Monday, February 16, 2009

If We Don't Start Offering Support...Someone Else Will! The "Expert" Myth

Gotta go to class this afternoon, but if you ever doubted the importance of providing parent support or nurturing quality parent-school's something you need to see.

Research has shown that parents, especially first time parents, reach out to those around them for support and advice regarding raising their child, child development issues, etc. When that support isn't there, they move on to that which is most accessible to them--namely what they see or hear on television or in the media.

This is especially scary when "experts" from television, magazines, often don't carry many credentials....

This is today's scary example: Real Housewives of New York City's Alex McCord and Simon van Kempen--who are writing a parenting book titled, "The Urban Parent: Family Adventures from a Real House in New York City." Don't believe the article here.

Teacher Tchotches (pronounced: Chach-keez)

I'm hoping Teacher Tchotches will be a series I can continue as I spend time blogging...

To begin this series, I have been wanting to highlight this groups products for a while. If you have ever attended a NAEYC conference, you may have seen them in the exhibits. Syracuse Cultural Workers is a "peace and justice publisher and distributor." They offer great books, posters, buttons, clothing, resources. Here are just a few of my favorites:

"Childhood is a journey, not a race" t-shirt

"Children should be seen and heard and believed" bumper sticker

"Celebrate Community Honor Diversity" poster

Next time....favorite toys for the classroom (don't expect me to include bob the builder)

To Be A Great Teacher...You Need To Stay Open to Learn!

A friend and I had a brief conversation regarding USA Today's recent article on the anticipated cuts that will be made by thousands of districts in effort to survive due to the tough economy. She had mentioned to me that it was unfortunate that in many cases non-tenured teachers would be the victims of the cuts. She inferred that it was unfortunate that the quality of the teacher's work may not be considered, or the amount of effort, or how she/he contributed to the school's environment or teams--just the amount of years she/he's been in the district.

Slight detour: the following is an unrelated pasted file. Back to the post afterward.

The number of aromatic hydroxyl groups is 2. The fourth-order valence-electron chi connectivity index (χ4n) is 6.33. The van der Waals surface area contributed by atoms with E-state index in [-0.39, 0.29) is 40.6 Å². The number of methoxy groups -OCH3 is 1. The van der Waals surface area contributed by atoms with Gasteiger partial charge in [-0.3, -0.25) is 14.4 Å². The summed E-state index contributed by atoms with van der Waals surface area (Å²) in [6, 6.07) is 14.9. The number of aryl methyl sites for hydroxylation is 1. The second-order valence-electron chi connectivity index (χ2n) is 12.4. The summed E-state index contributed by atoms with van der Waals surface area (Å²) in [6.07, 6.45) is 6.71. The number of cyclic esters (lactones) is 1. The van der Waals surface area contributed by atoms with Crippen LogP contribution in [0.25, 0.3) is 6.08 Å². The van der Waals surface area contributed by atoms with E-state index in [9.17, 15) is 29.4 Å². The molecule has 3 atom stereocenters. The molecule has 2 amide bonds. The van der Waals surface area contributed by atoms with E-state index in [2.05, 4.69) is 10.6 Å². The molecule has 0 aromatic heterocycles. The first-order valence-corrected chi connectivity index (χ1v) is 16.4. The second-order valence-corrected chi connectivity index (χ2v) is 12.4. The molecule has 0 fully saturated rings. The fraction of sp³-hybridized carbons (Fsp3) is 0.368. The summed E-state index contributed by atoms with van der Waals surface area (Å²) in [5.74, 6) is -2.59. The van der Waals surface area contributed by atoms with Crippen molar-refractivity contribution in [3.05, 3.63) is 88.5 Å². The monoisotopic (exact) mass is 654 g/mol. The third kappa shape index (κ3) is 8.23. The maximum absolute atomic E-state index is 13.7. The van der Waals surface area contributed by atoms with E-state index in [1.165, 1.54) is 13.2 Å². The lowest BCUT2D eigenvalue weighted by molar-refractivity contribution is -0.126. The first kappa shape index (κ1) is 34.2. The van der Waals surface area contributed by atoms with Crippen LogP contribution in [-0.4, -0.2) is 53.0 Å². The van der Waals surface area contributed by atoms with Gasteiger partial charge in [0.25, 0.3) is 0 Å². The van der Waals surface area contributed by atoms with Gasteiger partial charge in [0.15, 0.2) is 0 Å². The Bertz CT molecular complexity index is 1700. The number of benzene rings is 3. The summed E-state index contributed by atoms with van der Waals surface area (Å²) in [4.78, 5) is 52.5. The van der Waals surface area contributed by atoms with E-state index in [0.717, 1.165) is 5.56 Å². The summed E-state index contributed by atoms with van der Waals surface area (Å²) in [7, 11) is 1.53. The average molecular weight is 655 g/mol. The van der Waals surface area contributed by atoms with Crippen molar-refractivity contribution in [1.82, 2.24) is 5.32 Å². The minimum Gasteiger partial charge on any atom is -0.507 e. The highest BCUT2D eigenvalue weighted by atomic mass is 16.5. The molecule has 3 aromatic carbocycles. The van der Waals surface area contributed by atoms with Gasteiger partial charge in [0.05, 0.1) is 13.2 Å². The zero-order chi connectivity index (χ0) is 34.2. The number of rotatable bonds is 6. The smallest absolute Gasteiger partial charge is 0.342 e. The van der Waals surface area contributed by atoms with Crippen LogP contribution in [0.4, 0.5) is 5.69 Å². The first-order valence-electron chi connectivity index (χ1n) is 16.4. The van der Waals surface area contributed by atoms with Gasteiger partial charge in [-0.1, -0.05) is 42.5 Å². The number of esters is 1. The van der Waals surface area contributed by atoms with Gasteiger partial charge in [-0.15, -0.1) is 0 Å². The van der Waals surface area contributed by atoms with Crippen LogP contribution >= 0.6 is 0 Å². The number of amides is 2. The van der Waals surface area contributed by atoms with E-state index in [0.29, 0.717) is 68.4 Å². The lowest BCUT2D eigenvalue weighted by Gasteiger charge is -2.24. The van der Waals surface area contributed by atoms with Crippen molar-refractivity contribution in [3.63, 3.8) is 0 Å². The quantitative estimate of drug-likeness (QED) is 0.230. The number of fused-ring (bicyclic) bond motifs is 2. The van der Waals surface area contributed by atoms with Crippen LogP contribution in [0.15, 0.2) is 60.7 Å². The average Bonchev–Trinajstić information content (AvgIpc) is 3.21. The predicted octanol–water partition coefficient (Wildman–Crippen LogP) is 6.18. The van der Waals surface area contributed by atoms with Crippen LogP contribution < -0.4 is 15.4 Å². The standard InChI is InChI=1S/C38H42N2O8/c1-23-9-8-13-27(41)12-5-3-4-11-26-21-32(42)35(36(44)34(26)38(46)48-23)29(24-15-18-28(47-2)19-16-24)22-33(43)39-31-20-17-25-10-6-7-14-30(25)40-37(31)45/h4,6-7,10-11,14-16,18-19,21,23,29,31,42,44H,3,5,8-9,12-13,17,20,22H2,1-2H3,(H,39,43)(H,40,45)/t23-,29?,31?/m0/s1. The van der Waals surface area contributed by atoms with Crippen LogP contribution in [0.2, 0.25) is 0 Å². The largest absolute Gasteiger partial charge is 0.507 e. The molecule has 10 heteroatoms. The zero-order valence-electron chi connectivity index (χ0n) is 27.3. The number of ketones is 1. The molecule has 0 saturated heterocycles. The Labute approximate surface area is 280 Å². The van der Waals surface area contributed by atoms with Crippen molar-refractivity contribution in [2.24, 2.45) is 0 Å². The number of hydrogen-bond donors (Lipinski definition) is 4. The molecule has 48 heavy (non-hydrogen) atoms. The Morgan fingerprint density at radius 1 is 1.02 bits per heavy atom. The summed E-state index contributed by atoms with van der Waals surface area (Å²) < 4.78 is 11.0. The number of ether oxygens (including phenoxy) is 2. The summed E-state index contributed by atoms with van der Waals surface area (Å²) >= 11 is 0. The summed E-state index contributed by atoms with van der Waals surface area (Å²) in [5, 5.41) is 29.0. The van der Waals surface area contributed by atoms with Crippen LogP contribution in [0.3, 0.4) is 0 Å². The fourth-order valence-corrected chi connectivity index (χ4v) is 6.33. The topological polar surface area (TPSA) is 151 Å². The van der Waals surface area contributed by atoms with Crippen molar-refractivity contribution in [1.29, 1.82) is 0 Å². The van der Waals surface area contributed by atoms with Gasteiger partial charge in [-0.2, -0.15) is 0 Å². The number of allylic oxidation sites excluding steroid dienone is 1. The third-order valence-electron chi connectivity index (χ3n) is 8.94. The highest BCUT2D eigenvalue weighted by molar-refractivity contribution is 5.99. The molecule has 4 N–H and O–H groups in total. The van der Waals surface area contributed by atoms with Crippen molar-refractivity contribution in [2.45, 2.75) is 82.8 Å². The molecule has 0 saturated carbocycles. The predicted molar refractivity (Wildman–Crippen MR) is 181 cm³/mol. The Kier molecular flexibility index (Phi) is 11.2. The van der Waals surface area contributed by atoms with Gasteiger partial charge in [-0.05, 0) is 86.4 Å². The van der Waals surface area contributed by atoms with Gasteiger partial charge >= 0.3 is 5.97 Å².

Reflecting on her comment, I too wondered about this. We all know excellent teachers who are tenured, long-term teachers, who make great mentors. However, I can also guarantee that most of us also know teachers who might not be able to put forth the effort needed anymore, who might not be willing to try something new or go beyond what they learned in school 10, 20 or 30 years ago.

These are the teachers, which in most cases, are getting paid the most and who are protected by unions the most. Again, I stress in many cases tenured teachers are mentors, role models, and examples for all of us. However, research and interventions change and I'm not sure why even tenured teachers wouldn't be expected to continue professional development in effort to stay fresh and up to date.

In Illinois, teachers with standard or master's level teaching certificates have ten years to complete one of the following:
  • Complete an advanced degree,
  • Meet Illinois criteria for becoming highly qualified in another teaching area,
  • Complete National Board for Professional Teaching Standards (NBPTS) certification process,
  • Earn eight semester hours of college coursework in an education-related program,
  • Earn a subsequent Illinois certificate or endorsement,
  • Complete four semester hours (three if Master's level) of graduate coursework preapproved for this purpose in either Self-Assessment of Teaching Performance or NBPTS preparation, or
  • Earn CEUs/CPDUs in activities (120 CPDUs for Standard/40 Master).